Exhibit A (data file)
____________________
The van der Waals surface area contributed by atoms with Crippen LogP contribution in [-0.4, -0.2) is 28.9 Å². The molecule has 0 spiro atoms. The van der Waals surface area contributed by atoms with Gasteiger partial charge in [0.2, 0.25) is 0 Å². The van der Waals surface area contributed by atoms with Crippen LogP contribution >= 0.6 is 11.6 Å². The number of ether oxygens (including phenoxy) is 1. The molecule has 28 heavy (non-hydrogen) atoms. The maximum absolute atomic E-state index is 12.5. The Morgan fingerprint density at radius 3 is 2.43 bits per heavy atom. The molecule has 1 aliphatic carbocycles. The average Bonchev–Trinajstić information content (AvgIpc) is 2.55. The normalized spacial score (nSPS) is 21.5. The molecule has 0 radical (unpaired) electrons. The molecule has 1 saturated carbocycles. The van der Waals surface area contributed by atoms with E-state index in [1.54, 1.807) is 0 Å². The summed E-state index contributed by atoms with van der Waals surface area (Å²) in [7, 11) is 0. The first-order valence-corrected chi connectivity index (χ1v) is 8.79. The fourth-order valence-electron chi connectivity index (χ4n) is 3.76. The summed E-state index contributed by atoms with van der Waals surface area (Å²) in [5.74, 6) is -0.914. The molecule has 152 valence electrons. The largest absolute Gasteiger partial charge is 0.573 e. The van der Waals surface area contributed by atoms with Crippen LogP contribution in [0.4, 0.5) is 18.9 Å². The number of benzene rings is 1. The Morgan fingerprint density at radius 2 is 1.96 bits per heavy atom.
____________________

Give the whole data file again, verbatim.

The van der Waals surface area contributed by atoms with Crippen LogP contribution in [-0.4, -0.2) is 28.9 Å². The molecule has 0 spiro atoms. The van der Waals surface area contributed by atoms with Gasteiger partial charge in [0.2, 0.25) is 0 Å². The van der Waals surface area contributed by atoms with Crippen LogP contribution >= 0.6 is 11.6 Å². The number of ether oxygens (including phenoxy) is 1. The molecule has 28 heavy (non-hydrogen) atoms. The maximum absolute atomic E-state index is 12.5. The Morgan fingerprint density at radius 3 is 2.43 bits per heavy atom. The molecule has 1 aliphatic carbocycles. The average Bonchev–Trinajstić information content (AvgIpc) is 2.55. The normalized spacial score (nSPS) is 21.5. The molecule has 0 radical (unpaired) electrons. The molecule has 1 saturated carbocycles. The van der Waals surface area contributed by atoms with E-state index in [1.54, 1.807) is 0 Å². The summed E-state index contributed by atoms with van der Waals surface area (Å²) in [7, 11) is 0. The first-order valence-corrected chi connectivity index (χ1v) is 8.79. The fourth-order valence-electron chi connectivity index (χ4n) is 3.76. The summed E-state index contributed by atoms with van der Waals surface area (Å²) in [5.74, 6) is -0.914. The molecule has 152 valence electrons. The largest absolute Gasteiger partial charge is 0.573 e. The van der Waals surface area contributed by atoms with Crippen LogP contribution in [0.4, 0.5) is 18.9 Å². The number of benzene rings is 1. The Morgan fingerprint density at radius 2 is 1.96 bits per heavy atom.